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The price of a barrel of Brent Crude – the UK benchmark for oil – has slipped below $20, its lowest level since 2002.
The close to 20% slump follows negative prices being recorded for a barrel of West Texas Intermediate (WTI), the benchmark for US oil.
Negative oil prices on Monday were a “quirk”, says one market expert.
The price of US oil – which slumped to minus $37 a barrel at one point – was produced by a trading deadline and is now back to a positive figure.
“Yesterday’s price action is best understood as a quirk or peculiarity of futures trading,” said analyst James Trafford of Fidelity International.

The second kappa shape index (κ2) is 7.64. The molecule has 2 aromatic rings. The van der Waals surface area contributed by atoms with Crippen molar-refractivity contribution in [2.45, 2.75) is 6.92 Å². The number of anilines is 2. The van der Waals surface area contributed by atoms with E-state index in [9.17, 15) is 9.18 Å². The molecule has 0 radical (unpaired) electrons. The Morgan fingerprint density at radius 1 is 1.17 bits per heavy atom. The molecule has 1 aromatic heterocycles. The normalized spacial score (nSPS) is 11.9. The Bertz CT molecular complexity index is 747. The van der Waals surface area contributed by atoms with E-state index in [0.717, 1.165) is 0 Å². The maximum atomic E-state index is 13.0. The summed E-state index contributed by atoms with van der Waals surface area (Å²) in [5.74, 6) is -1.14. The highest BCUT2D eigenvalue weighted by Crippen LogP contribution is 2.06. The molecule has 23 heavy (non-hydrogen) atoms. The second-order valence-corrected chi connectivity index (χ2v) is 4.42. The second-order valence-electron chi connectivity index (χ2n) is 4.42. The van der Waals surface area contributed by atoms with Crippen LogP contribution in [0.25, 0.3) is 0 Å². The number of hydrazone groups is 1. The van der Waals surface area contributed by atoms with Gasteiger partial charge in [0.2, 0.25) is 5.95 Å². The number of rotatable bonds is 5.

He reckons the unprecedented price movement confirms that near-term demand is very weak.
“But it isn’t cataclysmic,” he said. “We don’t see negative oil prices as a new normal, going forward.”
Oil prices have weakened sharply because of a combination of oversupply and a collapse in global demand due to the decline in economic activity caused by coronavirus lockdown measures.